It seems that so much of the progress we read about in this field is based on the use of somatic cells rather than embryonic stem cells. This is wonderful news in that it renders moot the ethical controversy over the killing of human embryos to harvest their stem cells for research.

The Thrill Is Gone

Naomie Emery declares that our 70 year fling with welfare statism is over. It doesn't work, and the evidence is there for all to see. Here's the heart of her brief:
In the United States, the states patterned most on the Old Europe model—those with high taxes, high spending, and strong public unions—suffered the same plight as Europe, while those with free-market models did not. “The eight states with no state income tax grew 18 percent in the past decade,” Michael Barone tells us. “The other states grew just 8 percent.”

The 22 states with right-to-work laws grew 15 percent in the past decade, the 28 others grew 6 percent. The 16 states that don’t require collective bargaining with state employees grew 15 percent, the others grew 7 percent. The most rapid growth—21 percent—was in the Rocky Mountain states and Texas, which have low taxes, weak unions, and light regulation.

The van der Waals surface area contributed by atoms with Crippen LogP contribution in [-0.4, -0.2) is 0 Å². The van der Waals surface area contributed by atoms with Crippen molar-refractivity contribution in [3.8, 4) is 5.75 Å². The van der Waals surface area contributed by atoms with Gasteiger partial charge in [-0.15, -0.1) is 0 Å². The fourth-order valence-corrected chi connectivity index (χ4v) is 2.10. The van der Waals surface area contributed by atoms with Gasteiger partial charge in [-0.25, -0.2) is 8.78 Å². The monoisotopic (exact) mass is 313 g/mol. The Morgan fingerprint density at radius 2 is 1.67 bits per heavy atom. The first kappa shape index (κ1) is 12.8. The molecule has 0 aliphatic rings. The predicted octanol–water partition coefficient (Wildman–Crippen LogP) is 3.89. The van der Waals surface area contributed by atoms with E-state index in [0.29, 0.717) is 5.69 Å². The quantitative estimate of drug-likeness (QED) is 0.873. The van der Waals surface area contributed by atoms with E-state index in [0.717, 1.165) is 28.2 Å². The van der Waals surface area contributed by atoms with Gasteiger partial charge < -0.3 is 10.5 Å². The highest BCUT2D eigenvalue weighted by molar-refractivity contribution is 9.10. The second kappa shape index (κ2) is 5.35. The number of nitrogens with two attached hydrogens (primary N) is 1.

Among the states with high taxes, strong unions, and heavy public employee pension burdens are those in the Rust Belt around the Great Lakes. As Matt Continetti writes in the Washington Post, “Five of the eight states that border the Great Lakes now have Republican governors working to limit union power,” while one Democrat, New York’s Andrew Cuomo, son of a much revered liberal icon, has been praised by New Jersey’s Chris Christie as his cost-cutting twin. And to everyone’s shock, the Democratic legislature in Massachusetts has voted to rein in unions, too.